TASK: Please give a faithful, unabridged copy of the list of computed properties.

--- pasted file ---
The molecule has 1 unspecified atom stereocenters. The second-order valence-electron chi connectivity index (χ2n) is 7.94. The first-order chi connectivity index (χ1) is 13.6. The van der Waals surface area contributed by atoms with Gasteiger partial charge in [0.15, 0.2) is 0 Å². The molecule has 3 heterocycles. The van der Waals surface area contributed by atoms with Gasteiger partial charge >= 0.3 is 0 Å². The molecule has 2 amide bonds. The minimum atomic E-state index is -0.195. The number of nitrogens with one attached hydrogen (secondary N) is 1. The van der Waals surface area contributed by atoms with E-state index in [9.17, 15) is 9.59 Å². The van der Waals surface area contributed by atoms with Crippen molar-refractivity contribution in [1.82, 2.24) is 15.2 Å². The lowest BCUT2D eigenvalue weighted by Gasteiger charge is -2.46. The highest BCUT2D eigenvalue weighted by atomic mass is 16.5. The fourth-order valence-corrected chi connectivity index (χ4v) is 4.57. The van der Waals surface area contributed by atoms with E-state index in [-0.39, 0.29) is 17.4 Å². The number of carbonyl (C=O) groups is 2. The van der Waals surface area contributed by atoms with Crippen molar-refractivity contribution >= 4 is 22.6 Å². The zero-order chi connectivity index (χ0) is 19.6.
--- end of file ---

The molecule has 1 unspecified atom stereocenters. The second-order valence-electron chi connectivity index (χ2n) is 7.94. The first-order chi connectivity index (χ1) is 13.6. The van der Waals surface area contributed by atoms with Gasteiger partial charge in [0.15, 0.2) is 0 Å². The molecule has 3 heterocycles. The van der Waals surface area contributed by atoms with Gasteiger partial charge >= 0.3 is 0 Å². The molecule has 2 amide bonds. The minimum atomic E-state index is -0.195. The number of nitrogens with one attached hydrogen (secondary N) is 1. The van der Waals surface area contributed by atoms with E-state index in [9.17, 15) is 9.59 Å². The van der Waals surface area contributed by atoms with Crippen molar-refractivity contribution in [1.82, 2.24) is 15.2 Å². The lowest BCUT2D eigenvalue weighted by Gasteiger charge is -2.46. The highest BCUT2D eigenvalue weighted by atomic mass is 16.5. The fourth-order valence-corrected chi connectivity index (χ4v) is 4.57. The van der Waals surface area contributed by atoms with E-state index in [-0.39, 0.29) is 17.4 Å². The number of carbonyl (C=O) groups is 2. The van der Waals surface area contributed by atoms with Crippen molar-refractivity contribution >= 4 is 22.6 Å². The zero-order chi connectivity index (χ0) is 19.6.